Simon Smythe wonders whether road riders need to avoid chain slap in the same way mountain bikers do

Shimano’s road developers have traditionally borrowed from the company’s mountain bike tech: as far back as 1989, the Japanese company took the internals of its Rapidfire shifting system and created the first STI — arguably the biggest game changer in road cycling of the last 50 years.

Now Shimano has just launched the Ultegra RX clutch derailleur, a roadgoing version of its Shadow Plus system, testing it earlier this year at the cobbled Classics with the Trek-Segafredo team, whose RX-equipped bikes appear in Shimano’s PR photographs.

>>> Are single-ring chainsets the future?

The point of the clutch mechanism is to tension the chain to keep it in place when riding over rough and uneven ground, eliminating or at least decreasing ‘chain slap’ — when the chain lashes the chainstay, potentially causing damage — and the risk of the chain unshipping completely.

The RX derailleur has an on/off switch next to its upper pulley to activate the clutch or release it so that it works like a regular mech. The switch can’t safely be operated in-ride.

Slightly primitive-looking chain catchers were cobbled Classics riders’ only insurance against dropping the chain in the past, but now, with clutch derailleurs these shouldn’t be necessary at all.

Originally, clutch mechanisms were brought into mountain bike rear derailleurs to help keep chains under control when single chainring ‘1x’ systems gained popularity. SRAM, which now has 1x versions of all its road groupsets except Red, deploys the Type 2 clutch derailleur (which doesn’t have an on/off switch) to work in conjunction with the single chainring and lack of front mech.

Although Shimano doesn’t have a 1x road groupset — yet — the new RX opens up the possibility of a future foray as well as demonstrating the company’s commitment to the expansion of the gravel and adventure style of riding.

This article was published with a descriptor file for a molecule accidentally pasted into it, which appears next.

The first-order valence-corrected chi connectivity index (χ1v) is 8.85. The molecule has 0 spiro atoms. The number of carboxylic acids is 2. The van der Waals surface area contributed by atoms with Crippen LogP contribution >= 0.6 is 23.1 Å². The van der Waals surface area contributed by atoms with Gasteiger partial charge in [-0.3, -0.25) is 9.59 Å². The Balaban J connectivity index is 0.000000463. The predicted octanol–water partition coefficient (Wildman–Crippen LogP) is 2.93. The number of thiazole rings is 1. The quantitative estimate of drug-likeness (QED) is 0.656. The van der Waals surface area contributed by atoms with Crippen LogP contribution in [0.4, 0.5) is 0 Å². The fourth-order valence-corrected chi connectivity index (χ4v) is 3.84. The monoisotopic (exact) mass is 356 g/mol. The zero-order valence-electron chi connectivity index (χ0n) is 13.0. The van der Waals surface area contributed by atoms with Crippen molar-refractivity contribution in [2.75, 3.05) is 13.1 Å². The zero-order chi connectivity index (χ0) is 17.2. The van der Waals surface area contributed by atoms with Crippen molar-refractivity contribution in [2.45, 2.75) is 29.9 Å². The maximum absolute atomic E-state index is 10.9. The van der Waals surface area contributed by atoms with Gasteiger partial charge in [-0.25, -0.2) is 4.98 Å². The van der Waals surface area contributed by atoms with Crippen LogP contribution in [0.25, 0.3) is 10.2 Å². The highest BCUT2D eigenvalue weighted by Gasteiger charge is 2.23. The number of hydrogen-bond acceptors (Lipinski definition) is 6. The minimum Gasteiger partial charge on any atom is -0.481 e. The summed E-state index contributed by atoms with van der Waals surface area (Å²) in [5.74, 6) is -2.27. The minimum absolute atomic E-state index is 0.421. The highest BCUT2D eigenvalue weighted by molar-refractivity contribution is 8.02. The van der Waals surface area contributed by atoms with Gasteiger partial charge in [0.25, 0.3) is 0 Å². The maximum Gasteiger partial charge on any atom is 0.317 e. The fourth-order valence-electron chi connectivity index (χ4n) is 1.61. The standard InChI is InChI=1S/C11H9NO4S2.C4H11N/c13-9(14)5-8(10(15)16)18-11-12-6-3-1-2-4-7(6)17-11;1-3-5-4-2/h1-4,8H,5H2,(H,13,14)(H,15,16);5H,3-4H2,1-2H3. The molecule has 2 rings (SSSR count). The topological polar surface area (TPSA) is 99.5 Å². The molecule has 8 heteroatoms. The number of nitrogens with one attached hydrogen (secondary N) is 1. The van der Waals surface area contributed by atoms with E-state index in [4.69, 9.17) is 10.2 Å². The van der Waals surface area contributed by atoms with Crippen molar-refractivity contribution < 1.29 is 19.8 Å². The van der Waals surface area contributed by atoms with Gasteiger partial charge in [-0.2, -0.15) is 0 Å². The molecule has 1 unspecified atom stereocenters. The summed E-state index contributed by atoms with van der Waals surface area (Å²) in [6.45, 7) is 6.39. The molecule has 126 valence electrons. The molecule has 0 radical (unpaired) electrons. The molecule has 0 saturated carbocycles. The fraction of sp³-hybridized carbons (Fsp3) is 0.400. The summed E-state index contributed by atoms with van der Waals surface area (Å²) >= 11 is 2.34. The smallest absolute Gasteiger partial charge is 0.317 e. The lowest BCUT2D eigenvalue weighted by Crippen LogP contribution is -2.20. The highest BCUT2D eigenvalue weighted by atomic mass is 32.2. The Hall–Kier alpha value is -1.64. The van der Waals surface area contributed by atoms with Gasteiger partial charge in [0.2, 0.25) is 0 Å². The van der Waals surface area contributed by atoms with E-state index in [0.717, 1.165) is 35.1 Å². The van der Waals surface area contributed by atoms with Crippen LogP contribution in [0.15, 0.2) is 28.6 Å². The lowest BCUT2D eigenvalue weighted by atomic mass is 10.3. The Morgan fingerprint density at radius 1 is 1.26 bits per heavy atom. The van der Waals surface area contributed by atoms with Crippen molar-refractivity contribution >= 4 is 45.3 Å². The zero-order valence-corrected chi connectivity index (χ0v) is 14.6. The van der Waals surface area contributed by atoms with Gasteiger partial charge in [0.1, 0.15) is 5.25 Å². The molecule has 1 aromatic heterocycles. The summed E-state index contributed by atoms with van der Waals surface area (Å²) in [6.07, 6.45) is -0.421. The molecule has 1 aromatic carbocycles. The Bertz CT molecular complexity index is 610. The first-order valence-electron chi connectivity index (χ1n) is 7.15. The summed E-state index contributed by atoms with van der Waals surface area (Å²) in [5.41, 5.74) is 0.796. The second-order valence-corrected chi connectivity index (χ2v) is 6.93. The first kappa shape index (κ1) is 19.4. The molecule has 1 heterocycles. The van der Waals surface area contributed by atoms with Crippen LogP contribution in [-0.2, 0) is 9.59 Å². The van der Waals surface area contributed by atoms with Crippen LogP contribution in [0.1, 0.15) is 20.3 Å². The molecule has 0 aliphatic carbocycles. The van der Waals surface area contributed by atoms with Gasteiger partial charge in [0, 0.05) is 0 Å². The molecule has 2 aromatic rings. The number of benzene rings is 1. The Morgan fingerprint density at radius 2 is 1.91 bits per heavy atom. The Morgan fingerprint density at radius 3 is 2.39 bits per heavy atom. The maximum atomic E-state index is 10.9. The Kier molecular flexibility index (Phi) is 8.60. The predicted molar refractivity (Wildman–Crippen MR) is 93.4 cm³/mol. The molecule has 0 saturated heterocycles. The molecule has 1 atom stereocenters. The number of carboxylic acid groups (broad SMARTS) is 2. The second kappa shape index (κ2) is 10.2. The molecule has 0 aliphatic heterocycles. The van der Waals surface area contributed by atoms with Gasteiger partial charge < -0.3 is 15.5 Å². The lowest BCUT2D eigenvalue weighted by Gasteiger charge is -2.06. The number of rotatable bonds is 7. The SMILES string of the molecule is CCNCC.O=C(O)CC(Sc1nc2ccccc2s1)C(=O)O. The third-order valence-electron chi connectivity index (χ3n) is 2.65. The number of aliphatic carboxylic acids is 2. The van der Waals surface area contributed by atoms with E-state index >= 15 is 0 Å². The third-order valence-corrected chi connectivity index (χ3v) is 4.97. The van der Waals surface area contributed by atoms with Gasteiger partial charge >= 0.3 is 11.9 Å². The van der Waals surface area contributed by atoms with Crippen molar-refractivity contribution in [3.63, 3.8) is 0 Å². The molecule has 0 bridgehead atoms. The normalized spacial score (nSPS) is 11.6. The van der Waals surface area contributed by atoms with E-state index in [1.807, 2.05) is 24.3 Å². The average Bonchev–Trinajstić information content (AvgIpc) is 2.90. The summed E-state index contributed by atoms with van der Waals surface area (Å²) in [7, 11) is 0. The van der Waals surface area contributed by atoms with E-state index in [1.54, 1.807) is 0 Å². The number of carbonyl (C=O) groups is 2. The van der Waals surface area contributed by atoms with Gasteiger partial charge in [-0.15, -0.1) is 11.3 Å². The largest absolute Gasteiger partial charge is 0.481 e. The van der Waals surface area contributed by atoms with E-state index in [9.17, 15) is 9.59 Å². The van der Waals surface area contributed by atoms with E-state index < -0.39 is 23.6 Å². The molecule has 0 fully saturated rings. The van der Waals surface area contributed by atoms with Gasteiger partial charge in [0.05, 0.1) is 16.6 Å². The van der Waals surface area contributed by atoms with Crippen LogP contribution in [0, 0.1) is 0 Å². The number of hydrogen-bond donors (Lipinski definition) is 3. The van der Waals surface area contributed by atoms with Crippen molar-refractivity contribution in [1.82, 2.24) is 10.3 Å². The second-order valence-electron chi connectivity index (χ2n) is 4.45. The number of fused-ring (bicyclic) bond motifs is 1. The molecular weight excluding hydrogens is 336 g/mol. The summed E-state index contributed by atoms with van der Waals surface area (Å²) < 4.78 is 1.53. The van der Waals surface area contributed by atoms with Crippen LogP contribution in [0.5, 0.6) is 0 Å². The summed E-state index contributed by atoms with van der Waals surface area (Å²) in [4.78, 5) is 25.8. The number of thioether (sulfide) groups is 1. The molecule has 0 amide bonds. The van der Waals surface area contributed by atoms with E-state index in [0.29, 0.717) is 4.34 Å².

So clearly for the 1x application as well as off-roading, a clutch rear mech is a useful thing to have, but does it have a place in everyday road riding on a bike with a double chainring set-up?

Despite the worsening state of UK roads, chain slap is a relatively rare occurrence. Certainly the
big hits that would cause it are also likely to cause a pinch flat unless you’re running large-volume tyres.

Time triallists have long used single-chainring set-ups, attempting to streamline bikes by removing the front derailleur and other associated parts but this has led to some high-profile chain derailments, notably David Millar’s in the 2003 Tour de France prologue.

A clutch rear derailleur ought to be the solution, but along with the extra tension of the chain comes extra drivetrain friction and the loss of a small but measurable amount of efficiency.

In last year’s Tour de France Tony Martin used a SRAM-equipped 1x TT bike but rather than fitting a SRAM Force 1 clutch derailleur he used a prototype X-Sync chainring with wide-narrow teeth and a regular road derailleur.



Expert view: Ben Hillsdon, Shimano PR officer

“Riders have been pushing the limits of what a road bike is capable of for many years, evolving the sport from racing to encompass greater adventure. In recent years we’ve seen a broader definition of what a drop handlebar bike can look like; road wheels followed that by accommodating wider tyres. Now in a natural evolutionary step it’s time for drivetrains to evolve too.

“In the ‘on’ position the chain-stabilising switch [on the Ultegra RX derailleur] gives more control over excessive chain movement and chain noise over rough surfaces or in more demanding riding applications.

Seeing or hearing your chain jumping around can be a distraction when you need to be concentrating on the road ahead, whether that’s in a road race or just an adventurous ride off the beaten track.

“With road bikes now evolving to accommodate wider tyres, more road bike riders have the possibility to ride surfaces previously better suited to a cyclo-cross or adventure/gravel bike, so Ultegra RX provides riders with an additional option next to the wide range of riding styles our other road derailleurs also perform flawlessly in.”

Our view

It seems as though the clutch rear derailleur is not the game changer that the STI was, but with riders increasingly heading off-road away from the traffic and using 1x gravel-style bikes to do it, we can definitely expect to see more of it.

For everyday road riding with a double-chainring set-up you can get by without one, but the beauty of the Shimano RX derailleur with its switch is that you have the choice.